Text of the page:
Another item that may surprise you: The stock CRF450X chassis remains unchanged for the team’s Baja bikes. Some subsystems are tweaked for the specific high-speed demands of Baja, starting with the suspension. Showa works forks and shocks replace the stock items, the biggest difference being titanium-nitride coatings on the works shock shafts and fork-tube lowers for reduced friction. The actual suspension valving is done by Bob Bell of Precision Concepts after extensive testing with the team. For the Baja 250, the valving was the same as for the 1000, keeping in mind the higher speeds, which demand quick suspension response. “It feels kind of wallowy at low speeds,” Bell concedes. But the setup soaks up rocks and hits at normal race speeds, thanks in part to lots of blow-off in the valve stacks and the fine polish work he does to the piston bands.

Interestingly, though the spring rates remain close to stock, the actual springs are not original to the X, at least in front. The 0.47-kg/mm fork springs, for example, are from the CRF450R simply because they’re 5mm shorter, so not as much preload is required—something Robby Bell and Norman have come to prefer. For the Baja 250, this was a 5.48-kg/mm spring. Had the race been held in San Felipe’s more whooped-out terrain, a 5.56-kg/mm spring would’ve been installed.
Other features include a 3.2-gallon IMS fuel tank with the dry-break quick-fill system, IMS stainless steel footpegs and a CRF450R left-side footpeg bracket to coincide with the kickstand’s removal. Since Precision Concepts removed the odometer and the rider relies on the GPS for speed and other info, a CRF450R front axle and wheel spacers replace the X components. In addition, Moose Racing front brake pins with their 8mm hex heads replace the standard Allen-head pins for faster pad changes. In back, a 1X International wheel spacer kit and rear-brake caliper hanger modification lead to quicker wheel changes.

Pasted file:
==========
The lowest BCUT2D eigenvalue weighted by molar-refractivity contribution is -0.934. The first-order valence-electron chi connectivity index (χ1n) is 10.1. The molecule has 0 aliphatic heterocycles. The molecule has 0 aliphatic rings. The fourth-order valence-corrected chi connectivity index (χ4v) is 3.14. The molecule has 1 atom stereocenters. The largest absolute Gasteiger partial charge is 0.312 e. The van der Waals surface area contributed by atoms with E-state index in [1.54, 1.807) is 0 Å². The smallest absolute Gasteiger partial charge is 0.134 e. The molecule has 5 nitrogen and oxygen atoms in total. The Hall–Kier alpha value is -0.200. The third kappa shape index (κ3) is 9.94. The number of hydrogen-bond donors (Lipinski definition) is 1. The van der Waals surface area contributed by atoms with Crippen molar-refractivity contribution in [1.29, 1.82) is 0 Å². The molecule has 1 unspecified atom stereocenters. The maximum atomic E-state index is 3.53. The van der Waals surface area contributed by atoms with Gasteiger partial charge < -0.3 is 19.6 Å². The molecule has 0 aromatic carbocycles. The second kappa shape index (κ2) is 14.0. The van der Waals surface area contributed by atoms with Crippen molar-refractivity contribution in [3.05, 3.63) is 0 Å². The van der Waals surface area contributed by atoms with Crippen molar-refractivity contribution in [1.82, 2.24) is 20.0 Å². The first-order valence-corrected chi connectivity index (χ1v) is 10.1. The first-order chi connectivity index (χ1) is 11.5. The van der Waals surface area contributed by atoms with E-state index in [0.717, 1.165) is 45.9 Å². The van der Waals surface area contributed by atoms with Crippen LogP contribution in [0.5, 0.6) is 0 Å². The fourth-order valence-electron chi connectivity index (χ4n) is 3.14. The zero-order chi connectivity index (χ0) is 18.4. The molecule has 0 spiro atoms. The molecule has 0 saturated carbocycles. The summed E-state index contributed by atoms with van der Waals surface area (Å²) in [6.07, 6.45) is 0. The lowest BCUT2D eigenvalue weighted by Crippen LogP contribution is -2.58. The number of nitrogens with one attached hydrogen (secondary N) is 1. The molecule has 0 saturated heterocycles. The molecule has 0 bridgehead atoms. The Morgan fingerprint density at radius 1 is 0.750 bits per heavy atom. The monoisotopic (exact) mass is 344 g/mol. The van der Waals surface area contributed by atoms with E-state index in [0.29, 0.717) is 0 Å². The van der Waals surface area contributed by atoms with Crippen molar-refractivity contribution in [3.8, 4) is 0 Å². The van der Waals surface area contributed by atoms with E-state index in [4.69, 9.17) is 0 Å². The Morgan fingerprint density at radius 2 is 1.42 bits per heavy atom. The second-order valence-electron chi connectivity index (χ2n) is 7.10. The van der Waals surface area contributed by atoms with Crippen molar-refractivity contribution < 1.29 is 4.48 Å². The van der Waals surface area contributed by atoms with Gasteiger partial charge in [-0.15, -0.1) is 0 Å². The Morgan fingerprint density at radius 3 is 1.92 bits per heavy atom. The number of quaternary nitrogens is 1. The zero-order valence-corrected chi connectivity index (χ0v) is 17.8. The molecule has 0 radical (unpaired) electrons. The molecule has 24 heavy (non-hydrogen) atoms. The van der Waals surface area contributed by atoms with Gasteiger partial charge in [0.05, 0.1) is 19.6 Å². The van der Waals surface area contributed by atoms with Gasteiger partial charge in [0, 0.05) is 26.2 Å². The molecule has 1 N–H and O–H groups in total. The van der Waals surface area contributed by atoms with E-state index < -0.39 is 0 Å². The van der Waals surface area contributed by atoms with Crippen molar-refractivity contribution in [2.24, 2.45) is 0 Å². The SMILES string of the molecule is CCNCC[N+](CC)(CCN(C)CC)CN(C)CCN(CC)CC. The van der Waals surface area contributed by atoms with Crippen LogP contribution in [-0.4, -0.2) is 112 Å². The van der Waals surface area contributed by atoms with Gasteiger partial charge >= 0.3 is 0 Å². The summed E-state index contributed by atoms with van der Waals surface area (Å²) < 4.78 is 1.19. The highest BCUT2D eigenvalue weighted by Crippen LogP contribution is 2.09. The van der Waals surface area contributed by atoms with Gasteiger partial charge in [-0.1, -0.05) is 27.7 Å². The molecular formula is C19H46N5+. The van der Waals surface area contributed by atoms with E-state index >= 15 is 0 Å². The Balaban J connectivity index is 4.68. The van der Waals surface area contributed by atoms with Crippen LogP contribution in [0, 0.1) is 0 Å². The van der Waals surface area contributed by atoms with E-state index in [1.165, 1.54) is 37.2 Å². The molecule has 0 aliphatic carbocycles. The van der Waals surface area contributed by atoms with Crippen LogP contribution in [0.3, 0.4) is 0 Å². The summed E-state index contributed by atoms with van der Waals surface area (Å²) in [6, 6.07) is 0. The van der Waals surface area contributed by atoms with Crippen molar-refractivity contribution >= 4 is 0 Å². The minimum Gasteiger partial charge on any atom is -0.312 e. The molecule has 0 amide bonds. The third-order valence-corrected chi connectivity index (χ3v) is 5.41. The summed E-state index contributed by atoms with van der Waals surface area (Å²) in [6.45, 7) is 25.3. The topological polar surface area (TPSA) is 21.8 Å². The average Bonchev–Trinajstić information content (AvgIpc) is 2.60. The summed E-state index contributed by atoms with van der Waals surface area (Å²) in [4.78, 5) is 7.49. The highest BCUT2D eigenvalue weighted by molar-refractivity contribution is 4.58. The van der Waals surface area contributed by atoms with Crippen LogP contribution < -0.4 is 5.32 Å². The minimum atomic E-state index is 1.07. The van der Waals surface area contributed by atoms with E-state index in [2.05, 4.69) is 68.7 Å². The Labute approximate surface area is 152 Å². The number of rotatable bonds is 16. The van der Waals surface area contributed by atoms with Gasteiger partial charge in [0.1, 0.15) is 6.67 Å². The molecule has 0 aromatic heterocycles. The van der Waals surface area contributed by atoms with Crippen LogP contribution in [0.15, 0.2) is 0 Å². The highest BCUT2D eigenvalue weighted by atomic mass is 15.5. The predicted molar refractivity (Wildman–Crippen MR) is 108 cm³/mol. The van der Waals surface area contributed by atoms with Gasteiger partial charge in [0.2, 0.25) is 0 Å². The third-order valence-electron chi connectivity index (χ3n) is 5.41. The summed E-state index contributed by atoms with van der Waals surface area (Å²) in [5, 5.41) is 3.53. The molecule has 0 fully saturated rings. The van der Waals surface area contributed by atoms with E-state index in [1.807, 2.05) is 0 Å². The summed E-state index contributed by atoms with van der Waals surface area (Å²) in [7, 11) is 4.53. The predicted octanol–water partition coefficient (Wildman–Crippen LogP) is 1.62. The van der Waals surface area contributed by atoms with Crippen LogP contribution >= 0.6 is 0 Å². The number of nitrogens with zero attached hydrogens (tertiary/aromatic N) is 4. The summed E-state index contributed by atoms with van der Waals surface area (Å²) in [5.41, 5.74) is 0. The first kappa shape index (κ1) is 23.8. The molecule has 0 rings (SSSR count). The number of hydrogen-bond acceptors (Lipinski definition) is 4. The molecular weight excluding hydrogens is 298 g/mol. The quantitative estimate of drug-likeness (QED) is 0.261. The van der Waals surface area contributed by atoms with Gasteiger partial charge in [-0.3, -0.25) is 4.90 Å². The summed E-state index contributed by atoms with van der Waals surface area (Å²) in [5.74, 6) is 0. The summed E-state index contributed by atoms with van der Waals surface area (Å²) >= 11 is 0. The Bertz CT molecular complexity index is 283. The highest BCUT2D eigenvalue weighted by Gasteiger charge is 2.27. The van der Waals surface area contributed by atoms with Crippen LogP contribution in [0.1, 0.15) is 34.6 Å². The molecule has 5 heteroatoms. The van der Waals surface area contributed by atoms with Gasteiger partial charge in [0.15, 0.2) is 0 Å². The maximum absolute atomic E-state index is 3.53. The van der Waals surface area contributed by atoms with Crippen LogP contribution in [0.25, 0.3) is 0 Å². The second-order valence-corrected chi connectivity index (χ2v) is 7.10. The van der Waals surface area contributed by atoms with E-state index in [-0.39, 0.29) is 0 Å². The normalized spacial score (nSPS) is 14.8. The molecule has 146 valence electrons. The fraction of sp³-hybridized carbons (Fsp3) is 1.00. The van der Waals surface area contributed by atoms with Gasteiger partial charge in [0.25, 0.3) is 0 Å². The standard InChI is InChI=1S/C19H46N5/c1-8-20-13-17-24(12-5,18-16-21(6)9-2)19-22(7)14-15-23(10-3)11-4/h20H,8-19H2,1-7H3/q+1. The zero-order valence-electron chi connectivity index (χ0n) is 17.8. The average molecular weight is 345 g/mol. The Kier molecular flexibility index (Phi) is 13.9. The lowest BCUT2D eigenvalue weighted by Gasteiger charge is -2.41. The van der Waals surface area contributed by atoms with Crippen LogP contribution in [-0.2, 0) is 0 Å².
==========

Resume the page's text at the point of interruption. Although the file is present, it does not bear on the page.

For tires, Dunlop’s 80/100-21 D742FA is stuffed with a Dunlop mousse foam insert, though the rear 110/100-18 D739AT runs a heavy-duty Dunlop tube with tire pressure set to 14 psi. (On the heavier XR650R, they usually ran 16 psi.)

A D.I.D 520ERV3 X-ring racing chain connects the Renthal sprockets. Set up for the Baja 250, it was 15/47 (coincidentally the same as the XR650R’s Baja gearing) and resulted in a 114-mph top speed on paved surfaces. A BRP chain guide and works chain slider keep things in line there.

While the original number plate/headlight assembly is run during daylight hours to keep the original profile, it’s simply an empty shell. The actual light is ditched, and a stainless steel screen is riveted in its place.

A “brake snake” cable helps keep the brake pedal from harm, and Eric Siraton of Precision Concepts also removes some of the inner teeth from the pedal. That way, there’s less chance of punching a hole in the clutch cover should a rock or a crash succeed in bending the pedal. Another crucial protective piece is the durable works plastic skidplate. Johnny Campbell fashioned the original one by riveting an XR650R’s plastic skidplate over the standard one; he called it “the morph.” The works skidplate from Japan mimics those contours and provides the added protection desired but remains light and doesn’t adversely affect handling (bolt-on aluminum skidplates can stiffen the frame too much and in the wrong places, according to the team’s testing).

If you wanted a Honda Off-Road Team Baja 1000 replica CRF450X, you could build one. Or Precision Concepts could build one for you. The real question then would be: Are you able to ride it to its potential? If so, a Baja 1000 win could be within your grasp.